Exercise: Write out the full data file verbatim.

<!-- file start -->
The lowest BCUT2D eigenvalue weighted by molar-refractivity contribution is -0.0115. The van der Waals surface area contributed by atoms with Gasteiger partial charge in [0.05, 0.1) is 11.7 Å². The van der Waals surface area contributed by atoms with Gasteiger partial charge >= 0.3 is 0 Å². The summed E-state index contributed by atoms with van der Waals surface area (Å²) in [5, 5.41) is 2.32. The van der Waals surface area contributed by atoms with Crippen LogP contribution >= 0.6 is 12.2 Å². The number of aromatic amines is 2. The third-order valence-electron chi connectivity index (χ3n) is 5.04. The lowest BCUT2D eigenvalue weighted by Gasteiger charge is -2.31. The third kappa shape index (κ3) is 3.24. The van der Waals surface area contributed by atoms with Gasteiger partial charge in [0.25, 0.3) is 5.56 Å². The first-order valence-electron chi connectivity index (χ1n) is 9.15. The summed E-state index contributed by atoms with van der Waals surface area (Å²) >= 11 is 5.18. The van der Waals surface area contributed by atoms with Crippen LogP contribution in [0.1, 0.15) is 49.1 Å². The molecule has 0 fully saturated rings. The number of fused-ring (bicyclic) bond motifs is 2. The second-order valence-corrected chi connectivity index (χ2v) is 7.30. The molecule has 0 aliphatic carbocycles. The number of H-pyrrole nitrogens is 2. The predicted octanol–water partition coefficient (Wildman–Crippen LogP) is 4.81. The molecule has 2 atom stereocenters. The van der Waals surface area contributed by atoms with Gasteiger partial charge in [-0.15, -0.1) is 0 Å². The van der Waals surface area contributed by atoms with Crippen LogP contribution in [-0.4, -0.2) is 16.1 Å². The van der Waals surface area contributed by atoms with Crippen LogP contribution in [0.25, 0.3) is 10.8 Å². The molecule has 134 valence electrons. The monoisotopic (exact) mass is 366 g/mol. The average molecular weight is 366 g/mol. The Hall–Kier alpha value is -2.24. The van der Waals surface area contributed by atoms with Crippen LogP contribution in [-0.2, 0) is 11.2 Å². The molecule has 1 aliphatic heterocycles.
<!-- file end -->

The lowest BCUT2D eigenvalue weighted by molar-refractivity contribution is -0.0115. The van der Waals surface area contributed by atoms with Gasteiger partial charge in [0.05, 0.1) is 11.7 Å². The van der Waals surface area contributed by atoms with Gasteiger partial charge >= 0.3 is 0 Å². The summed E-state index contributed by atoms with van der Waals surface area (Å²) in [5, 5.41) is 2.32. The van der Waals surface area contributed by atoms with Crippen LogP contribution >= 0.6 is 12.2 Å². The number of aromatic amines is 2. The third-order valence-electron chi connectivity index (χ3n) is 5.04. The lowest BCUT2D eigenvalue weighted by Gasteiger charge is -2.31. The third kappa shape index (κ3) is 3.24. The van der Waals surface area contributed by atoms with Gasteiger partial charge in [0.25, 0.3) is 5.56 Å². The first-order valence-electron chi connectivity index (χ1n) is 9.15. The summed E-state index contributed by atoms with van der Waals surface area (Å²) >= 11 is 5.18. The van der Waals surface area contributed by atoms with Crippen LogP contribution in [0.1, 0.15) is 49.1 Å². The molecule has 0 fully saturated rings. The number of fused-ring (bicyclic) bond motifs is 2. The second-order valence-corrected chi connectivity index (χ2v) is 7.30. The molecule has 0 aliphatic carbocycles. The number of H-pyrrole nitrogens is 2. The predicted octanol–water partition coefficient (Wildman–Crippen LogP) is 4.81. The molecule has 2 atom stereocenters. The van der Waals surface area contributed by atoms with Gasteiger partial charge in [-0.15, -0.1) is 0 Å². The van der Waals surface area contributed by atoms with Crippen LogP contribution in [-0.4, -0.2) is 16.1 Å². The van der Waals surface area contributed by atoms with Crippen LogP contribution in [0.25, 0.3) is 10.8 Å². The molecule has 134 valence electrons. The monoisotopic (exact) mass is 366 g/mol. The average molecular weight is 366 g/mol. The Hall–Kier alpha value is -2.24. The van der Waals surface area contributed by atoms with Crippen LogP contribution in [-0.2, 0) is 11.2 Å². The molecule has 1 aliphatic heterocycles.